Travis Bickle's famous "You talkin' to me?" scene may have been inspired by Robert De Niro's training under Stella Adler, who (as an exercise) had her students practice different interpretations of a similar phrase. The legendary acting teacher was surprised to see one of her former students use "You talkin' to me?" as a psychotic mantra. Martin Scorsese was encouraging De Niro just below the camera while shooting the scene, which led to the rest of the "dialogue" Bickle has with his mirror.
Producer Julia Phillips claimed Martin Scorsese cast Cybill Shepherd as Betsy because of the size of her bottom, which added to her sex appeal. Phillips further revealed that Scorsese and Shepard had a difficult relationship on-set, with Scorsese having to feed Shepherd line readings to achieve a credible performance.
Paul Schrader was inspired to write the script after reading the published diary of Arthur Bremer, the man who was convicted of shooting Presidential hopeful George Wallace. Eerily, Bremer was twenty-six-years-old in 1976 (the year the film was released), the same age as Travis Bickle in the film, and Schrader was twenty-six when he first wrote the screenplay, in 1972.
Brian De Palma was also considered to direct, but the producers were dragged to a private screening of Mean Streets (1973) (Robert De Niro and Martin Scorsese's previous collaboration) before they told Scorsese he could direct, but only if he got De Niro to play the lead. De Palma later regretted not directing the film.
Due to injuries sustained in an accident during the production of The Farmer (1977), George Memmoli had to decline the bit part of Travis' disturbed passenger, who was ultimately played by Martin Scorsese.
Bernard Herrmann wasn't going to write the score for this film, but agreed to do it when he saw the scene where Bickle pours Schnapps on his bread. Herrmann died on Christmas Eve of 1975, just a few hours after completing the recording sessions for this film, and the movie was dedicated to his memory.
The cab Travis drove was Checker. They stopped production after 1982, and the last one in New York City was retired in 1999. De Niro's temporary hack number was: 265216. The official taxicab driver's license issued by New York City had an expiration date of May 31, 1976.
According to Albert Brooks in a conversation he had with Paul Schrader after the film wrapped, Schrader had praised Brooks' performance as Tom, because that was the one character Schrader didn't understand. Brooks was amused at that fact, given that Schrader didn't understand the campaign manager, but did understand Travis Bickle.
Oliver Stone believes he was one of the models for Travis Bickle, pointing out that he was being taught by Martin Scorsese at New York University film school at the time, and like Travis, he was a Vietnam veteran turned New York City cabdriver, and wore his olive drab Army coat while on-duty.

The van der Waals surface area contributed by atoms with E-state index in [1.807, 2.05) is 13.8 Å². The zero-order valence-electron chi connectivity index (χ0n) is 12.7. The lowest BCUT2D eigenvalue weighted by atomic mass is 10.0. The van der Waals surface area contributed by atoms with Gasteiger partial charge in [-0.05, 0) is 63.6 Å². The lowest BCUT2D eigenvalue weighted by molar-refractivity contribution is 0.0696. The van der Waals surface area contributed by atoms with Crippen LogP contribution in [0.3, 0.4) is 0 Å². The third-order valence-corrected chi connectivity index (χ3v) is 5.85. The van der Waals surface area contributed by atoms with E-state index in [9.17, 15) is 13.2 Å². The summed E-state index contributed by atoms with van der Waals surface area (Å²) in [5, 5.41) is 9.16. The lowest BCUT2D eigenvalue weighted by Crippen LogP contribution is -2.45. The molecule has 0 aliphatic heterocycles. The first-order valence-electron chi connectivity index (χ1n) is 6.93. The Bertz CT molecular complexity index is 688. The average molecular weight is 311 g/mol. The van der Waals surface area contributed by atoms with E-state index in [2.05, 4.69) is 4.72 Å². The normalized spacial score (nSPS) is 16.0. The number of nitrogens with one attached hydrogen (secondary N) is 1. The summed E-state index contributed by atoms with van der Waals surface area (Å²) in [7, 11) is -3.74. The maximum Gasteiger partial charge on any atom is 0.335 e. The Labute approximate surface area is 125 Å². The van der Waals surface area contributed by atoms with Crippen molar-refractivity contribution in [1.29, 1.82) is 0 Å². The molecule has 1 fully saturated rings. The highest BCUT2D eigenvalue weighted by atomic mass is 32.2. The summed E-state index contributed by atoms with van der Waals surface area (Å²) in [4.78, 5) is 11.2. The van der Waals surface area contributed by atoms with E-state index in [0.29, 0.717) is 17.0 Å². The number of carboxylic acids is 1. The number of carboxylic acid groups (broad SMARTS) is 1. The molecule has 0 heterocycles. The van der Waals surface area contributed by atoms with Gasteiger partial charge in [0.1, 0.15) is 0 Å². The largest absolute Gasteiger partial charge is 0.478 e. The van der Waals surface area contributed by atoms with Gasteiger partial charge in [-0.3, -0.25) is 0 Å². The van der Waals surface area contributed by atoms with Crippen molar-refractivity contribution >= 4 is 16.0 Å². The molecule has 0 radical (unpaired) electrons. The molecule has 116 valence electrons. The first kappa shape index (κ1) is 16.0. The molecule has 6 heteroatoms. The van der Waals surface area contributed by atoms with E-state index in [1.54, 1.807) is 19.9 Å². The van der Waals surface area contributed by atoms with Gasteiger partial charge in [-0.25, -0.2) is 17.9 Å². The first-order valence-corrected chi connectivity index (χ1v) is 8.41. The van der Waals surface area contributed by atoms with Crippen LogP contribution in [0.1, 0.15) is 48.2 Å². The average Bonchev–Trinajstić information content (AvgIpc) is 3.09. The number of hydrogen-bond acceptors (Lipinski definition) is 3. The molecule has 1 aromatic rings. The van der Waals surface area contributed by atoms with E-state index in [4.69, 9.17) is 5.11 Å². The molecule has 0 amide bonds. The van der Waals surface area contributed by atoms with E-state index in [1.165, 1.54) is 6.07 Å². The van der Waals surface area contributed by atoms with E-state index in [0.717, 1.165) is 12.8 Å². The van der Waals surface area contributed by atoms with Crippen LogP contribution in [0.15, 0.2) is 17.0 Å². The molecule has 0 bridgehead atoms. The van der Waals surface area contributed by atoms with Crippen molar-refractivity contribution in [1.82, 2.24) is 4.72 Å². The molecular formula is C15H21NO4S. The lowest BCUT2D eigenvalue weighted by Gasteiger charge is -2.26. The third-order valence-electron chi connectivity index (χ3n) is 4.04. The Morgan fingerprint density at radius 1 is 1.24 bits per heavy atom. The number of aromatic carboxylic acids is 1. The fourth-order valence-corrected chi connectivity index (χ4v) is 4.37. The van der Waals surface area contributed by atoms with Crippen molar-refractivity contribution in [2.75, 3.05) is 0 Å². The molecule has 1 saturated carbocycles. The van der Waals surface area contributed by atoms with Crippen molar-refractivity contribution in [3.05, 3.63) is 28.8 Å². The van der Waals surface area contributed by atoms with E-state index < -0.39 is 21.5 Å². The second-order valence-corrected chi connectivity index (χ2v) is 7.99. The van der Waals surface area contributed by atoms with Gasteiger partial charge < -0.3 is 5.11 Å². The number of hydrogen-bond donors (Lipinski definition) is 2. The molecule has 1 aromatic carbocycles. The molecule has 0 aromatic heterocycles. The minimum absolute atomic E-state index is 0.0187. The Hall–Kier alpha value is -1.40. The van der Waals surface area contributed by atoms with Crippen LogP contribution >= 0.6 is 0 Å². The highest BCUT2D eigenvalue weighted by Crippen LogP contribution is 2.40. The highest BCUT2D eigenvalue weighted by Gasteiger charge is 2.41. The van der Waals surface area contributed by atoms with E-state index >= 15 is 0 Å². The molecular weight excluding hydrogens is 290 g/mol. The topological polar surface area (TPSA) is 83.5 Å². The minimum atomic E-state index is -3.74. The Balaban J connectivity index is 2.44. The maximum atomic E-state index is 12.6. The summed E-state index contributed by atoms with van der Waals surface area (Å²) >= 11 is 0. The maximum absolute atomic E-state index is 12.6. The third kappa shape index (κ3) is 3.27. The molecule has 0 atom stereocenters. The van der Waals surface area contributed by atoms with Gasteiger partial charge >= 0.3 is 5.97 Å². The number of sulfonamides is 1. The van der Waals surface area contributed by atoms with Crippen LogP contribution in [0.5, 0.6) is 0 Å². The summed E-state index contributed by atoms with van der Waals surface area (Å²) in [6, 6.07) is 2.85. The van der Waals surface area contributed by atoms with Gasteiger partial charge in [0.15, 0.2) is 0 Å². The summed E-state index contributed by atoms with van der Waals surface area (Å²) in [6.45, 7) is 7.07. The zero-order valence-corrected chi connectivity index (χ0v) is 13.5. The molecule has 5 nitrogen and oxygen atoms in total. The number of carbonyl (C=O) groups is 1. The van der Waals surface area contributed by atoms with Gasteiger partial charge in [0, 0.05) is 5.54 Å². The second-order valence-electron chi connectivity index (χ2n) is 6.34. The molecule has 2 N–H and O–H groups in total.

Even though then twelve-year-old Jodie Foster played a very adult role in the movie, she would have been ineligible to attend the premiere unaccompanied by a parent or adult guardian, due to the R-rating.
The restaurant where the cabbies gather to eat, was a real-life hangout for taxi drivers called the Belmore Cafeteria at 28th Street and Park Avenue South. It has since been demolished, but the apartment building that replaced it is named the Belmore.
Before becoming a star, Robert De Niro thought about writing a screenplay himself. One of the ideas he had was, in the words of biographer Shawn Levy, "about a lonely man wandering New York City with guns and dreaming of an assassination." It never went any further than the idea stage, but it was an eerie coincidence when De Niro found Paul Schrader and this film a few years later.
Around the time Tony Bill was considering directing the movie, the Paul Schrader script was sent to Al Pacino, but he declined the role. Julia Phillips never knew whether Pacino declined the role because he didn't like the script, or because he didn't want to work with Bill.
The apartment building where Iris lived was 226 East 13th Street, as seen on an exterior shot, as well as in the Then-and-Now Special Feature on the two-disc DVD. As a sad coda to the movie, in 1988, as reported by the New York Times, two young girls were killed when the stoop outside this address collapsed, crushing them both.
According to Amy Taubin's book, the character of Iris was partially inspired by Paul Schrader's memory of 1950s Coppertone ads. Jodie Foster had her acting debut in a Coppertone ad when she was three-years-old.
In the lyrics to their song "Red Angel Dragnet", long-running British rock band The Clash mention Travis by name, and then include two Travis quotes: "one of these days I'm gonna get myself organized", and, "all the animals come out at night: queens, fairies, dopers, junkies, sick venal, some day a real rain will come and wash all the scum off the streets."
Very few changes were made to Paul Schrader's script from the first draft pitched to Martin Scorsese to the final draft. However, Scorsese allowed a great deal of improvisation in the final cut of the film.
The character of Tom originally had very few lines in the script, but Albert Brooks worked with Martin Scorsese and Paul Schrader in fleshing out the role. Brooks was also allowed to improvise during filming.
When Brian De Palma was attached to the project, he wanted Melanie Griffith to play Iris, but after two weeks of casting, both Griffth and De Palma were fired. Martin Scorsese replaced Griffith with Linda Blair. However, Blair also withdrew, and Scorsese later replaced Blair with Jodie Foster, but there were more than two hundred applicants for the role. Scorsese said that Jodie had the ability to play a twelve-year-old prostitute.
In an interview with Roger Ebert upon the film's release, Martin Scorsese called it "my feminist film ... because it takes macho to its logical conclusion. The better man is the man who can kill you. This (movie) shows that kind of thinking, shows the kinds of problems some men have, bouncing back and forth between (their perception of women as) goddesses and whores."